China posts rare trade deficit


Extrait de: China posts rare trade deficit ,BEIJING— The Associated Press , The Globe and Mail, Sunday, Apr. 10, 2011

China reported its first quarterly trade deficit since 2004 on Sunday as surging prices for commodities pushed up its import bill.

The General Administration of Customs said in an online statement that China posted a trade deficit of $1.02-billion (U.S.) from January to March this year.

However, China reported a small trade surplus of $140-million in March, up from a deficit of $7.3-billion the month before, it said.

Export growth in the first quarter was strong, it said, increasing 26.5 per cent to $399.64-billion compared to a year earlier, but imports soared 32.6 per cent during that period, to $400.66-billion.

“The value of imports in the first quarter hit a record high for the first time of more than $400-billion,” the administration said.

It said China imported more mechanical and electrical equipment, including cars, as well as iron ore and soybeans, than it did a year ago and that the prices of those commodities had all shot up.

Analysts expect a Chinese global trade surplus this year of $160-billion to $200-billion but say that should narrow if oil and commodity prices stay high. Last year, China ran a trade surplus of about $16-billion a month.

A smaller trade surplus might help to ease trade strains with Washington and other governments that complain Beijing is giving its exporters an unfair advantage with currency controls and other policies.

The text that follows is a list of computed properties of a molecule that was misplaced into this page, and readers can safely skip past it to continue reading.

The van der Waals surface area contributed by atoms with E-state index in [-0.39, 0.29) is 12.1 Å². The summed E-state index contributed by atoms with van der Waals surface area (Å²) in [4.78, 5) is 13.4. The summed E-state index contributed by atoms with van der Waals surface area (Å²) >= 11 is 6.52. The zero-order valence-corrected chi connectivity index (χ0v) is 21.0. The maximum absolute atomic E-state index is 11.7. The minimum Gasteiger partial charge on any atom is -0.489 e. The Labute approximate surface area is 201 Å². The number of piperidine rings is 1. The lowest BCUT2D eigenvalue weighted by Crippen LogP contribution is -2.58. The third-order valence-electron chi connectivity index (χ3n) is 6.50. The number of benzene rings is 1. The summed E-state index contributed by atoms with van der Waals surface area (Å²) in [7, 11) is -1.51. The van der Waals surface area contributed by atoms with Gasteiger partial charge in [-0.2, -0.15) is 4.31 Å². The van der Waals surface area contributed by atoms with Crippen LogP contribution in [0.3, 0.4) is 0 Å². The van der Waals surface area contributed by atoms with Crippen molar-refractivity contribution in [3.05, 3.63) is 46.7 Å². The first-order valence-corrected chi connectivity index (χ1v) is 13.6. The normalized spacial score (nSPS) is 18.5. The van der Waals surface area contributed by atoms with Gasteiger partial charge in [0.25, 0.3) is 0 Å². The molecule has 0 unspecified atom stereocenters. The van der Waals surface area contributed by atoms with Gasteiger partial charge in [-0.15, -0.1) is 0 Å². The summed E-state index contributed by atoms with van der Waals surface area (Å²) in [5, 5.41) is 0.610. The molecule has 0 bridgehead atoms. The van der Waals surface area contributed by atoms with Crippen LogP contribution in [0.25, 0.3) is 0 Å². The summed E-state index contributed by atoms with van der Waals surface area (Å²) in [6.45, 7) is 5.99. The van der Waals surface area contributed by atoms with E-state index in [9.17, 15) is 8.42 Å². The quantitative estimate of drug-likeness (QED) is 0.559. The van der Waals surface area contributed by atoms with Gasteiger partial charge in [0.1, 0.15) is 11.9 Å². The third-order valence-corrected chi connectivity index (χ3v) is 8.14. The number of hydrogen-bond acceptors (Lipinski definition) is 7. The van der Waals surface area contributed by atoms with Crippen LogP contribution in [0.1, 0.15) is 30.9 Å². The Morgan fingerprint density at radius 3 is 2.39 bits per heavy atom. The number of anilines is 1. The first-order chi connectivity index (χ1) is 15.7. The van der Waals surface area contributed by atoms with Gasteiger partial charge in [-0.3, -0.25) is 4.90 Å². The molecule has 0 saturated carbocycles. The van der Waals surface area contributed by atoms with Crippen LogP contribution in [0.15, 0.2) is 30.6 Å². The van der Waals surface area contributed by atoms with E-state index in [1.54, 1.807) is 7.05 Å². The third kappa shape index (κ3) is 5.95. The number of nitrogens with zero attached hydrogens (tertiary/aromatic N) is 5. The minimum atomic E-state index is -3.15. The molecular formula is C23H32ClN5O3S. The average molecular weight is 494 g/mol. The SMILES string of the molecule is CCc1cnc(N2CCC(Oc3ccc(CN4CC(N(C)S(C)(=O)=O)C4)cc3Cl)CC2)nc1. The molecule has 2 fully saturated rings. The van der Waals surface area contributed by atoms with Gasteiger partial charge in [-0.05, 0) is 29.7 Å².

Stronger imports could help economies looking to China's robust growth to drive demand for their goods. Imports also might benefit from ongoing government efforts to boost consumer spending to reduce reliance on exports and investment.

China is a major importer of oil, iron ore and raw materials and runs a deficit with suppliers such as Saudi Arabia and Australia. It pays for that by running multibillion-dollar surpluses with the United States and Europe.


Les blogueurs :

Sweeney Todd: 10:16 AM on April 10, 2011

What this really means, is that the material input costs for China's manufacturing has jumped. These cost increases WILL be passed-on to their customers. That would be us.

The head honcho of Wal-Mart stated the same thing recently when he said "get ready for some BIG price increases". China's trade deficit is about to show-up, on store shelves right here.

The Fed, along with other central banks, have been printing reams of fiat money - backed by NOTHING - for years now. All that that paper has accomplished, is to drive the cost of everything higher.

Everybody should buckle-up, because this is going to be a wild ride...